The Right Way to Do Alternative History Fiction Writing


The best kind of alternative history fiction writing requires some pre-writing prep.

As we already mentioned on Tuesday, these books are typically found in the science-fiction and fantasy section. But really, they’re no less far-fetched than many thrillers out there, and those are easily classified as mainstream fiction in most bookstores.

Quite simply, it doesn’t make much sense to put alternative history fiction reading on sci-fi/fantasy shelves. And it becomes even less logical to think of alternative history fiction writing as a sci-fi/fantasy project.

None of this is to deride those two genres, which have their own rich list of considerations and requirements. It’s simply to say that alternative history fiction writing, in many ways, needs to be treated more like historical fiction writing. Particularly in the pre-writing stages.

That’s why our Writing Rule this week is so quick to stress the following point:

Know what you’re talking about.

Just because you’re drastically messing with the past to make a majorly different present doesn’t mean you can disrespect reality – particularly the events, technologies and politics that came before whatever aspect you’re altering.

In addition, and just as importantly, delve into the mindsets that prevailed back then. Prejudices, hopes, fears... Let those guide your efforts to build a whole new world with a whole new mission to accomplish.

Yes, you read that right. The Writing Rule is telling you to do research. If you don’t like doing research, you should sincerely consider making up a whole new world altogether where you can incorporate what you know and think you know into a fantasy manuscript instead.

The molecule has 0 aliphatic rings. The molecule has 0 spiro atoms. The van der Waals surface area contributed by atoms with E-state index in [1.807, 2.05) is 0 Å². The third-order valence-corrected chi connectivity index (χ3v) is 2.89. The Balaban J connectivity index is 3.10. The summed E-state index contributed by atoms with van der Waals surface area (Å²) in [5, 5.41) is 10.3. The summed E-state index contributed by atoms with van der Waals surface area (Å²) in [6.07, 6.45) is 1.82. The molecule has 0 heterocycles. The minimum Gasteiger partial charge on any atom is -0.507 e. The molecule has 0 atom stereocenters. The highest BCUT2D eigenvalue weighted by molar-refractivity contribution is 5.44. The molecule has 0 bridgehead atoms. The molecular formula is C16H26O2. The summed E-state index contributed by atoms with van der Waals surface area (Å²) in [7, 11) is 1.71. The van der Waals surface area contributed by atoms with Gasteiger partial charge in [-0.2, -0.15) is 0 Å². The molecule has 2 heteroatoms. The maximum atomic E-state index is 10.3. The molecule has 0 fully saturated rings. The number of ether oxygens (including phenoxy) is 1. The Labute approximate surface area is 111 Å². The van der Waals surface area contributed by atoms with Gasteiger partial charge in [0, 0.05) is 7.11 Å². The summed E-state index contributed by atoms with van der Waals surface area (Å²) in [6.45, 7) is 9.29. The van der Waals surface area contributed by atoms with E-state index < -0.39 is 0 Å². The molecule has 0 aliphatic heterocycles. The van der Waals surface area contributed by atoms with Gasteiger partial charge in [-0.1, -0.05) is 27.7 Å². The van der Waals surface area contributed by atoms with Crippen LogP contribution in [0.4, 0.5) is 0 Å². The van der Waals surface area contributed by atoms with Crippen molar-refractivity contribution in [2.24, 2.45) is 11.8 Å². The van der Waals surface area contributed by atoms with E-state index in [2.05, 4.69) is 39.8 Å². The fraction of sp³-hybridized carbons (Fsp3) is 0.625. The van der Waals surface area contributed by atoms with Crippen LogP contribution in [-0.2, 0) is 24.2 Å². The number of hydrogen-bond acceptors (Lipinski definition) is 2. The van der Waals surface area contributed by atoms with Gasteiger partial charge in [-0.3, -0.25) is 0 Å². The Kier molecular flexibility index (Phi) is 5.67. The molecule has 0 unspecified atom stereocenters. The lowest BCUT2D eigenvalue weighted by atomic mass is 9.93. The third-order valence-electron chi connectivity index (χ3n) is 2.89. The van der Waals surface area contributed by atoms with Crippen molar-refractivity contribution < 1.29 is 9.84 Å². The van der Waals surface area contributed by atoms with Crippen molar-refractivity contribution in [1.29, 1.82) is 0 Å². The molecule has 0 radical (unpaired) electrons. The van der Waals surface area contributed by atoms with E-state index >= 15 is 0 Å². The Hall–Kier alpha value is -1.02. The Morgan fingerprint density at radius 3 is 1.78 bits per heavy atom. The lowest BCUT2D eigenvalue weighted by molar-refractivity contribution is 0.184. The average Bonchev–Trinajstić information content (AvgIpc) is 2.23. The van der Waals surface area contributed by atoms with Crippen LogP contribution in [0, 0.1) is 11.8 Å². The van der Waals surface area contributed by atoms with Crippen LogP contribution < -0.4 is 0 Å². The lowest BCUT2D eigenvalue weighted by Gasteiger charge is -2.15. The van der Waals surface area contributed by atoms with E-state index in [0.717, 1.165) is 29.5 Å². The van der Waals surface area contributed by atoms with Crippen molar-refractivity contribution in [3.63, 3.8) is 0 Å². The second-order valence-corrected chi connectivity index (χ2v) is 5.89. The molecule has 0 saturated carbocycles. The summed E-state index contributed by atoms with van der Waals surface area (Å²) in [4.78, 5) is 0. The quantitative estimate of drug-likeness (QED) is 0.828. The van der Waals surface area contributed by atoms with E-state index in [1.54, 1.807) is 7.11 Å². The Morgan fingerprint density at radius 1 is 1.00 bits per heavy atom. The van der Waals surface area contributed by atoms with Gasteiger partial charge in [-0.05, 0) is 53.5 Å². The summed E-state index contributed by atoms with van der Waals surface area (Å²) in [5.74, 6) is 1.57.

Alternative historical fiction writing is supposed to stem from facts.

As such, if your manuscript is about an alternate ending to the Revolutionary War, go out and learn something about the actual Revolutionary War first.

If you’re focusing your creative efforts on a setting where Hitler’s regime never fell, then learn something about actual Nazi Germany.

And if your exploring what life would look like had the South been able to successfully secede from the North, then learn something about the actual tensions and issues leading up to the actual Civil War.

Did you notice that repetitive word choice in the three paragraphs above? "Actual." That matters.

At the risk of bashing history textbooks, many of them are written with agendas. All of them are written with perspectives, and none of them can cover everything. As such, just because you got through social studies in grade school doesn’t mean you have the full picture. Or the actual one.

So you’re going to want to read a more diverse collection of resources than what your fourth-period social studies offered.

Even if you were exposed to the holy grail of history textbooks with the best teacher back in the day, chances are your brain still didn’t retain all the necessary information to solidly start out your alternative history fiction writing. Not when you were simultaneously exposed to science, literature, mathematics and dozens of other in-school and extracurricular stimuli every single day.

So you’re going to want to refresh your memory.

Basically, just own up to the fact that you’re bound to be a bit shaky about the details your story stems from. Then go the professional – and sometimes mind-blowing – route by hitting the research books.

As you do, you’ll probably find unexpected inspiration and ideas to spur on your plot and motivate your characters. How much more riveting can your alternative history fiction writing be? That’s for you and your pre-writing prep to find out.

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